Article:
Giving advice as a dad sometimes feels like it should be in the constitution and listed as a God-given right. After all, how are we supposed to fix all the world’s problems if we don’t let you know?
- Some are just starting off
- Some are researching to stay ahead of the curve
- Some are vets and have been at this a long time
- Some have even turned professional
Most dads advise because they want to help, and they love you. We’ve been through some things that we want you to avoid. Unfortunately, what usually happens is that our children go through phases when they need our advice, don’t listen to our advice, or want our advice to we may not be asked for it.
The sad fact is we dads probably don’t adjust our advice for any of those phrases; we just fire off pearls of wisdom from each hip. So, I am just looking for someone to ask for more.
I was doing some research and ran across some results of a poll. The question was…Do you like unsolicited advice?
Three choices: Yes, No, and Only if the right person gives it.
Over 800 people had responded
- 6% saying “Yes” (I assume these people also love the DMV and Jury duty)
- 56% said, “No, keep it to yourself.”
- 38% said, “Only if the right person gives it.”
I don’t think it’s just a matter of the right person; it’s also a matter of the right time and the right way.
If you are a dad, you’ve probably told your children to clean their room about 3.2 million times. So what happens…it falls on deaf ears, goes in one ear and out the other, etc.
Their Uncle is at the house one day and says, you should help your parents clean your room. A clean room helps you mentally.
Your children clean their room the next day.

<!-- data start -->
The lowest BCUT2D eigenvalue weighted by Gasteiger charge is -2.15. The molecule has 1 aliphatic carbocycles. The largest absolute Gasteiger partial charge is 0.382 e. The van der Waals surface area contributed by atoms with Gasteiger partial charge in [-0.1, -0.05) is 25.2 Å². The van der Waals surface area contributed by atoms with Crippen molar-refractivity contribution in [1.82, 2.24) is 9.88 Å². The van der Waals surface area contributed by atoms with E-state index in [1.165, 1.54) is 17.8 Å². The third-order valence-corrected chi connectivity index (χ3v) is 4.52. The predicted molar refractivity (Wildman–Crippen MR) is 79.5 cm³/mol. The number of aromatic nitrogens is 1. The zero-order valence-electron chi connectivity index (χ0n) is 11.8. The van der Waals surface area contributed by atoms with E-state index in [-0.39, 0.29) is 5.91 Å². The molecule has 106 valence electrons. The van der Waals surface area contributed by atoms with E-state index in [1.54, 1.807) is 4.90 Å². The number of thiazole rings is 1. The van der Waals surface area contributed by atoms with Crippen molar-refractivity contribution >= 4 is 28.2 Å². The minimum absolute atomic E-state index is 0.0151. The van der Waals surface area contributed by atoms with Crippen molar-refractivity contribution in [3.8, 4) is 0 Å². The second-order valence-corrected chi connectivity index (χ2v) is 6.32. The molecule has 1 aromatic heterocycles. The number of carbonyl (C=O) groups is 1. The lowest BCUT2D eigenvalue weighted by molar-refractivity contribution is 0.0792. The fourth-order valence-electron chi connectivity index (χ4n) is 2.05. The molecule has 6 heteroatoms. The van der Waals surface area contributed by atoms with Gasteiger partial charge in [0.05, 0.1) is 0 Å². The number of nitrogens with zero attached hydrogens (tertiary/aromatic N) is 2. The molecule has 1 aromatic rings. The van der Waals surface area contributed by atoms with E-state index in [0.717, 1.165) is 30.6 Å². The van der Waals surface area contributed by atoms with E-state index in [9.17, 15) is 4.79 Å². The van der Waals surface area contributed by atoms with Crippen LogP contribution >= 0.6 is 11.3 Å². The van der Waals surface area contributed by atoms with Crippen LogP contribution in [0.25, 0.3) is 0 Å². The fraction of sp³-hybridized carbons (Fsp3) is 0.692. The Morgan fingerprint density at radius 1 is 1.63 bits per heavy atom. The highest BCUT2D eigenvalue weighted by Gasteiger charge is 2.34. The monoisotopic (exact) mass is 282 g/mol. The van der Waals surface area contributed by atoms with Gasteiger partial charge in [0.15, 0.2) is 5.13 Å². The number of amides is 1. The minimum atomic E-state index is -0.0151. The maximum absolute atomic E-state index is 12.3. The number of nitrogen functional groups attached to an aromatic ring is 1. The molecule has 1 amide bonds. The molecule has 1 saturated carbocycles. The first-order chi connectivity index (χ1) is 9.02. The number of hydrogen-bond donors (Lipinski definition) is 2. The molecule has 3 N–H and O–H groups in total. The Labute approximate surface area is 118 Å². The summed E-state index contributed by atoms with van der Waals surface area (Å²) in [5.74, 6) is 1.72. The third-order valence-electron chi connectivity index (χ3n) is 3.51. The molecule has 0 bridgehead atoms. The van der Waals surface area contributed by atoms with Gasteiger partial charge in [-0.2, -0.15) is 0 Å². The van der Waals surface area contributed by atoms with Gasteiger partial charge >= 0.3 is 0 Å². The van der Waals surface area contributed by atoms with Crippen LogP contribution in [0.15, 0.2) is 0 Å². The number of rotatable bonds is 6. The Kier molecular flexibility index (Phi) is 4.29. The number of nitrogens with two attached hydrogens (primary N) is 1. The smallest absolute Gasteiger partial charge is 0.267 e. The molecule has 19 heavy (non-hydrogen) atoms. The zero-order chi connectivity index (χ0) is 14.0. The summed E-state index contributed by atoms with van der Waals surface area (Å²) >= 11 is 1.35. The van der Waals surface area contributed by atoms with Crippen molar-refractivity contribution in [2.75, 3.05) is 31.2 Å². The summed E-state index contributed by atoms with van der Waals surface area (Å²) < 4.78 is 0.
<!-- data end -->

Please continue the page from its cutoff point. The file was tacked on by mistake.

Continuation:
You’re like…What the…
You may think it’s all about who said it, but it seems to be what, how, and when they said it.
Dads, we need to get better at what we say, when, and how we say it. Ever listen to someone read a text with sass? Key and Peele have a great skit on the text being taken out of context (R rated).
We’ve identified that we must look at the what, when, and how. What if I told you that wasn’t enough? We were going to have to get used to not advising at all.
I know….crazy, right?
Our children will get to an age where they no longer want unsolicited advice. They may ask for advice (don’t overdo it), but then we can give solid, Godly, wise counsel. So don’t harp on it. If you have some relatable experience, share it without a plan. If you don’t, please don’t make something up or guess. Tell them you don’t know, but you’d be more than willing to look into the matter. Or better yet… I’ll pray about it.
Truth & Grace
- We can still advise our adult children, but we must wait for them to ask. If you are a trustworthy resource, they will ask. If you are a Buffon, they will go somewhere else.
- Proverbs 19:20-21 “Listen to advice and accept instruction, so that you may gain wisdom in the future. Many are plans in a man’s mind, but the purpose of the Lord will stand.
Did you know there is more to this article?
So I am going through this now with my 17 year old son. Part of what I’ve realized is that sometimes you have to wait when it is the right season. When the child’s level or readiness and motivation are there. Just because we as fathers think we know everything, doesn’t mean we have to drum all of our so-called “wisdom” in their heads all at once. Be patient, pray about it and ask for God to give you guidance and the right words to say. Put our egos aside….easy to say, but not easy to do my brother’s…..